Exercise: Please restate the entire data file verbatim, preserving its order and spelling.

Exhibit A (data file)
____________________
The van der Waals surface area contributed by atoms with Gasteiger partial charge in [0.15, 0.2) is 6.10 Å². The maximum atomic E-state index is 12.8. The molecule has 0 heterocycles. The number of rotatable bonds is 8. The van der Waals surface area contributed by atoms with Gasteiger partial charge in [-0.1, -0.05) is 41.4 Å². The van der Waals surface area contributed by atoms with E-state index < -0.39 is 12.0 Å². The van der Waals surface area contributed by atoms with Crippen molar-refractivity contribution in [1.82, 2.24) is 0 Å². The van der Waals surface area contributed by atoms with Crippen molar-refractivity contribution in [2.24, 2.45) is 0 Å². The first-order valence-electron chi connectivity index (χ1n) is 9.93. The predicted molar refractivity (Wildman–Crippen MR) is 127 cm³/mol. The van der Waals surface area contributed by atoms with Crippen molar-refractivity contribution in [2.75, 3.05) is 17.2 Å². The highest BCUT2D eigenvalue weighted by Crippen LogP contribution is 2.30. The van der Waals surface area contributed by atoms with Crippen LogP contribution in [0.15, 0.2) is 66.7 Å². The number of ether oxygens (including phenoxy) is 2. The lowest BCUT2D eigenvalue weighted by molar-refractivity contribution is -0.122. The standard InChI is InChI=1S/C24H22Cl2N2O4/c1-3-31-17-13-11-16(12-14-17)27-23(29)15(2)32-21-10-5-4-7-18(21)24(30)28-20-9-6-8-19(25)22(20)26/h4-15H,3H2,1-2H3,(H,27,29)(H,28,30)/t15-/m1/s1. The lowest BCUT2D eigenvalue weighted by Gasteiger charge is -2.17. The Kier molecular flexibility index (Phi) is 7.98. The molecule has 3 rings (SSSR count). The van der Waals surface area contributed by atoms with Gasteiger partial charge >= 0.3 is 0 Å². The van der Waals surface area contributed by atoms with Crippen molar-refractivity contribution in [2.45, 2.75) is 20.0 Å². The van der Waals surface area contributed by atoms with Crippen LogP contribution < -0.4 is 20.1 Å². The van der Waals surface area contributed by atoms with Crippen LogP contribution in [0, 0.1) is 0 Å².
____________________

The van der Waals surface area contributed by atoms with Gasteiger partial charge in [0.15, 0.2) is 6.10 Å². The maximum atomic E-state index is 12.8. The molecule has 0 heterocycles. The number of rotatable bonds is 8. The van der Waals surface area contributed by atoms with Gasteiger partial charge in [-0.1, -0.05) is 41.4 Å². The van der Waals surface area contributed by atoms with E-state index < -0.39 is 12.0 Å². The van der Waals surface area contributed by atoms with Crippen molar-refractivity contribution in [1.82, 2.24) is 0 Å². The van der Waals surface area contributed by atoms with Crippen molar-refractivity contribution in [2.24, 2.45) is 0 Å². The first-order valence-electron chi connectivity index (χ1n) is 9.93. The predicted molar refractivity (Wildman–Crippen MR) is 127 cm³/mol. The van der Waals surface area contributed by atoms with Crippen molar-refractivity contribution in [2.75, 3.05) is 17.2 Å². The highest BCUT2D eigenvalue weighted by Crippen LogP contribution is 2.30. The van der Waals surface area contributed by atoms with Crippen LogP contribution in [0.15, 0.2) is 66.7 Å². The number of ether oxygens (including phenoxy) is 2. The lowest BCUT2D eigenvalue weighted by molar-refractivity contribution is -0.122. The standard InChI is InChI=1S/C24H22Cl2N2O4/c1-3-31-17-13-11-16(12-14-17)27-23(29)15(2)32-21-10-5-4-7-18(21)24(30)28-20-9-6-8-19(25)22(20)26/h4-15H,3H2,1-2H3,(H,27,29)(H,28,30)/t15-/m1/s1. The lowest BCUT2D eigenvalue weighted by Gasteiger charge is -2.17. The Kier molecular flexibility index (Phi) is 7.98. The molecule has 3 rings (SSSR count). The van der Waals surface area contributed by atoms with Gasteiger partial charge >= 0.3 is 0 Å². The van der Waals surface area contributed by atoms with Crippen molar-refractivity contribution in [2.45, 2.75) is 20.0 Å². The van der Waals surface area contributed by atoms with Crippen LogP contribution < -0.4 is 20.1 Å². The van der Waals surface area contributed by atoms with Crippen LogP contribution in [0, 0.1) is 0 Å².